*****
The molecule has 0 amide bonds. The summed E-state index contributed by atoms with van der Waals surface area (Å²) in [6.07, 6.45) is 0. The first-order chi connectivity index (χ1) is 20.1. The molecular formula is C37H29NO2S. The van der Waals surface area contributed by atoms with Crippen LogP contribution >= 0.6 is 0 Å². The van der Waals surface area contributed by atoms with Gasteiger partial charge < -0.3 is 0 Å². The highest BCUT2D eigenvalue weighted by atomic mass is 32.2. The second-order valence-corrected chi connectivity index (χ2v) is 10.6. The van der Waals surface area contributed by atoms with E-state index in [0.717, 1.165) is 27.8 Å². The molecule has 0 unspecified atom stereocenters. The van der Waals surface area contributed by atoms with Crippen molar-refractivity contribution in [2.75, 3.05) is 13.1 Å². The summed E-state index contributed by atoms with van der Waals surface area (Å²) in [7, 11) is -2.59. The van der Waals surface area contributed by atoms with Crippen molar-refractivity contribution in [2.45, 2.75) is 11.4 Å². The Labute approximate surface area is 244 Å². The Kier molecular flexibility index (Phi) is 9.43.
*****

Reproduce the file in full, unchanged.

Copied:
The molecule has 0 amide bonds. The summed E-state index contributed by atoms with van der Waals surface area (Å²) in [6.07, 6.45) is 0. The first-order chi connectivity index (χ1) is 20.1. The molecular formula is C37H29NO2S. The van der Waals surface area contributed by atoms with Crippen LogP contribution >= 0.6 is 0 Å². The van der Waals surface area contributed by atoms with Gasteiger partial charge < -0.3 is 0 Å². The highest BCUT2D eigenvalue weighted by atomic mass is 32.2. The second-order valence-corrected chi connectivity index (χ2v) is 10.6. The van der Waals surface area contributed by atoms with E-state index in [0.717, 1.165) is 27.8 Å². The molecule has 0 unspecified atom stereocenters. The van der Waals surface area contributed by atoms with Crippen molar-refractivity contribution in [2.75, 3.05) is 13.1 Å². The summed E-state index contributed by atoms with van der Waals surface area (Å²) in [7, 11) is -2.59. The van der Waals surface area contributed by atoms with Crippen molar-refractivity contribution in [2.45, 2.75) is 11.4 Å². The Labute approximate surface area is 244 Å². The Kier molecular flexibility index (Phi) is 9.43.